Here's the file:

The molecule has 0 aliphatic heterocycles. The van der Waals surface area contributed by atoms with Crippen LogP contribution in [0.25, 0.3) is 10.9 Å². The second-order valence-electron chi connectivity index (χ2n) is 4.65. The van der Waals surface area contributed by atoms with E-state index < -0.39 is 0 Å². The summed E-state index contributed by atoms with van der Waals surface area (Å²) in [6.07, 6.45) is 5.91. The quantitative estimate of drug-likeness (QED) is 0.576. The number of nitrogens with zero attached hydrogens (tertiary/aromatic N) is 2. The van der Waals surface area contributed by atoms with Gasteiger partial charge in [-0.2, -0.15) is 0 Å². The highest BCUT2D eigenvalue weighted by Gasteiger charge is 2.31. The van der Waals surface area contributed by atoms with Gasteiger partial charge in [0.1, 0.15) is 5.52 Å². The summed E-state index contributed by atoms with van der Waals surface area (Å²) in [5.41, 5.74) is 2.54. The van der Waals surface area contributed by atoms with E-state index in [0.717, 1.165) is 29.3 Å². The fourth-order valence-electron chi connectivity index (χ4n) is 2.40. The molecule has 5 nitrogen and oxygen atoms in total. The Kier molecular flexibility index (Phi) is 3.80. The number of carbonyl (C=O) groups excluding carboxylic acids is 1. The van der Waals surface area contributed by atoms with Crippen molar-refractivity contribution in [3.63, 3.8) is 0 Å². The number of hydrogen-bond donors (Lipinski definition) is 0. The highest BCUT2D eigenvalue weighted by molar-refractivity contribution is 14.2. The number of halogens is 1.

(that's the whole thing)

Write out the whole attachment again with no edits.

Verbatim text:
The molecule has 0 aliphatic heterocycles. The van der Waals surface area contributed by atoms with Crippen LogP contribution in [0.25, 0.3) is 10.9 Å². The second-order valence-electron chi connectivity index (χ2n) is 4.65. The van der Waals surface area contributed by atoms with E-state index < -0.39 is 0 Å². The summed E-state index contributed by atoms with van der Waals surface area (Å²) in [6.07, 6.45) is 5.91. The quantitative estimate of drug-likeness (QED) is 0.576. The number of nitrogens with zero attached hydrogens (tertiary/aromatic N) is 2. The van der Waals surface area contributed by atoms with Gasteiger partial charge in [-0.2, -0.15) is 0 Å². The highest BCUT2D eigenvalue weighted by Gasteiger charge is 2.31. The van der Waals surface area contributed by atoms with Gasteiger partial charge in [0.1, 0.15) is 5.52 Å². The summed E-state index contributed by atoms with van der Waals surface area (Å²) in [5.41, 5.74) is 2.54. The van der Waals surface area contributed by atoms with E-state index in [0.717, 1.165) is 29.3 Å². The fourth-order valence-electron chi connectivity index (χ4n) is 2.40. The molecule has 5 nitrogen and oxygen atoms in total. The Kier molecular flexibility index (Phi) is 3.80. The number of carbonyl (C=O) groups excluding carboxylic acids is 1. The van der Waals surface area contributed by atoms with Crippen molar-refractivity contribution in [3.63, 3.8) is 0 Å². The number of hydrogen-bond donors (Lipinski definition) is 0. The highest BCUT2D eigenvalue weighted by molar-refractivity contribution is 14.2. The number of halogens is 1.